Disney Odyssey #37 – Unrealistic Parkour and Male Hairlessness: A Musical by Phil Collins

As we wrap up the Disney Renaissance with #37, we were happy to finally have someone with us who we’d been looking forward to teaming up with for a while now. Justin Blankenship is a pretty talented guy we met here in Chicago when working on “A Klingon Christmas Carol” in 2016. Since then, he’s been gaming and hanging with us on all sorts of other fun things… but this is his first Disney Odyssey appearance. He also did a really hilarious (somewhat sweary, slightly NSFW) webseries called “Muggled” and we highly recommend it! Additionally, you can catch Justin on our brand new weekly live stream through One Shot Podcast Network, a Fate inspired game called Warda: Curiosities!

TL;DR – Justin’s cool and he came to watch Tarzan with us. Get hype.


The Film: Tarzan (1999)

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Disney Odyssey #29 – Rule Number One About Rescuing Animals: Don’t Mouth Off To Poachers

Welcome to Australia! The landscapes are diverse and breathtaking, the animals strange and beautiful, only some of the people have funny accents, and everything is poisonous!


Yes, that’s right… we’re on to our next film in the Disney Renaissance, and it’s a sequel! The very first sequel to make the list!



The Film: The Rescuers Down Under (1990)

The Facts:

  • Bob Newhart and Eva Gabor returned to voice Bernard and Miss Bianca – but this would be Eva Gabor’s last film before her death in 1995. A third Rescuers film had been planned for 1996, but was scrapped after she passed away – and all future Rescuers films likewise were wiped off the drawing board. Additionally, the character of Orville was removed from this movie because his voice actor Jim Jordan had passed away. He was replaced with John Candy playing his brother, Wilbur. (Hashtag, Wright Brothers joke.)
  • This is the first animated sequel for a Disney movie – all following sequels would be straight-to-video (except for Fantasia 2000).
  • Use of the CAPS production system for this digital wonder of the modern animation world cut production time down by six whole months.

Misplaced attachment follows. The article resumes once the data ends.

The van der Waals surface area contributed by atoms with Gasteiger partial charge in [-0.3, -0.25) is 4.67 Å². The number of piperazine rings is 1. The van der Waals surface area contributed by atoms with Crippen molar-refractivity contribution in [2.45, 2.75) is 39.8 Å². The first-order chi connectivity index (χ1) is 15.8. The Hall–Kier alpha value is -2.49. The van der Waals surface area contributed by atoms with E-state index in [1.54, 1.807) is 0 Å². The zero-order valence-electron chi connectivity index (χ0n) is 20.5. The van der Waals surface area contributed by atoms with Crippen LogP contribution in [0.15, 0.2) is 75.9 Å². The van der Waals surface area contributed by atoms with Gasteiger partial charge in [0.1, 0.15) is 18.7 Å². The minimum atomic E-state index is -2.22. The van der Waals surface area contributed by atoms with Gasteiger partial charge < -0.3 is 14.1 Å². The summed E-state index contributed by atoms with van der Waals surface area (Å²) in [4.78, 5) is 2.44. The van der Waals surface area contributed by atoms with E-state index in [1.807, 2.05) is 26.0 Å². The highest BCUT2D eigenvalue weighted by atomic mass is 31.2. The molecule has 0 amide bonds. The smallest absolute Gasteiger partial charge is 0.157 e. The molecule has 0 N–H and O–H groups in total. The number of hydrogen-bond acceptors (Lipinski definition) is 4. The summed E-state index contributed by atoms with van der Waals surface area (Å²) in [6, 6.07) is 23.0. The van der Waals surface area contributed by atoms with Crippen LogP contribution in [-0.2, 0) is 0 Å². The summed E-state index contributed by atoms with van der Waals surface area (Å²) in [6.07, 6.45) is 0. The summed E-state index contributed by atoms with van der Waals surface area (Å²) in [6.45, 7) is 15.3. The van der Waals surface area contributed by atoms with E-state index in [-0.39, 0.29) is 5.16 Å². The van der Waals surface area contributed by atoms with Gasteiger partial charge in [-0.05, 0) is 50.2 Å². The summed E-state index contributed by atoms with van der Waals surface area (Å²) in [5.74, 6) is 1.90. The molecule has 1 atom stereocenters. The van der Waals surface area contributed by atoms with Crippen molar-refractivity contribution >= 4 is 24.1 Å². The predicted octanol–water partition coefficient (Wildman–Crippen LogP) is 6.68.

• The flight scenes with Marahute (the great golden eagle) were heavily inspired by the work of Japanese animation maestro, Hayao Miyazaki.
  • The movie’s villain, Percival C. MacLeach, would inspire later Disney villains of a certain “masculine hunter” type, including Gaston (Beauty and the Beast), Clayton (Tarzan), Governor Ratcliffe (Pocahontas), and Commander Rourke (Atlantis: The Lost Empire).
  • Interestingly, it was released in the same weekend as one of the highest grossing films of the 90s – Home Alone. This was the primary factor which led to The Rescuers Down Under being the least (financially) successful film of the Disney Renaissance, and ultimately discouraged Disney from releasing other sequels in cinemas. Direct-to-video, however, was another story…
  • It is the only Disney Renaissance film to not be a musical.
  • The voice actress of Minnie Mouse – Russi Taylor – has a cameo line as one of the nurse mice in the hospital when Wilbur is about to be operated on.
  • The only actual Australians in the film are Tristan Rogers (the voice of Jake, the cool outback kangaroo mouse) and Peter Firth (the voice of Red, the male kangaroo in the MacLeach compound).
  • Disney master animator Glen Keane is responsible for the exquisite animation work on Marahute.

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Disney Odyssey #26 – Stand Back, Dawson, I’m Going To Try SCIENCE!!!